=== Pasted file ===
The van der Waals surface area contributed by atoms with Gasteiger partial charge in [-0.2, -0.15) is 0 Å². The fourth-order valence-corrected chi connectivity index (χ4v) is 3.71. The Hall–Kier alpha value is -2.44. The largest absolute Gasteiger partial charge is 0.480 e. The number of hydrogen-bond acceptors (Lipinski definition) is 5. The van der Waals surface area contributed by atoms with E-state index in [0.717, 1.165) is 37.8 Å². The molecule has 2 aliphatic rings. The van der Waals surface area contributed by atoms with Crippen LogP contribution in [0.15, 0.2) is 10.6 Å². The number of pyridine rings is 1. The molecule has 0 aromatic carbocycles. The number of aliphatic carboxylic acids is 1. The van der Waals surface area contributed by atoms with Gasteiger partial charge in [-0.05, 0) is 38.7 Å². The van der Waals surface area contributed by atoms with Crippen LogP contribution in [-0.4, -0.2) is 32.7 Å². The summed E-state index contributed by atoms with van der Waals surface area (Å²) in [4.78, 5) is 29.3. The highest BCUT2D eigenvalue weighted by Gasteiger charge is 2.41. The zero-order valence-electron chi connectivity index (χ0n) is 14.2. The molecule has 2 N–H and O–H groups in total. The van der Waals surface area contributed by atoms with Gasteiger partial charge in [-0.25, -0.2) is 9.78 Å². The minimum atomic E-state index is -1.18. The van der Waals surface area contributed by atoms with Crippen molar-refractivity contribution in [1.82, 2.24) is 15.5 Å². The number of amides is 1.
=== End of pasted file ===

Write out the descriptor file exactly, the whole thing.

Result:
The van der Waals surface area contributed by atoms with Gasteiger partial charge in [-0.2, -0.15) is 0 Å². The fourth-order valence-corrected chi connectivity index (χ4v) is 3.71. The Hall–Kier alpha value is -2.44. The largest absolute Gasteiger partial charge is 0.480 e. The number of hydrogen-bond acceptors (Lipinski definition) is 5. The van der Waals surface area contributed by atoms with E-state index in [0.717, 1.165) is 37.8 Å². The molecule has 2 aliphatic rings. The van der Waals surface area contributed by atoms with Crippen LogP contribution in [0.15, 0.2) is 10.6 Å². The number of pyridine rings is 1. The molecule has 0 aromatic carbocycles. The number of aliphatic carboxylic acids is 1. The van der Waals surface area contributed by atoms with Gasteiger partial charge in [-0.05, 0) is 38.7 Å². The van der Waals surface area contributed by atoms with Crippen LogP contribution in [-0.4, -0.2) is 32.7 Å². The summed E-state index contributed by atoms with van der Waals surface area (Å²) in [4.78, 5) is 29.3. The highest BCUT2D eigenvalue weighted by Gasteiger charge is 2.41. The zero-order valence-electron chi connectivity index (χ0n) is 14.2. The molecule has 2 N–H and O–H groups in total. The van der Waals surface area contributed by atoms with Gasteiger partial charge in [-0.25, -0.2) is 9.78 Å². The minimum atomic E-state index is -1.18. The van der Waals surface area contributed by atoms with Crippen molar-refractivity contribution in [1.82, 2.24) is 15.5 Å². The number of amides is 1.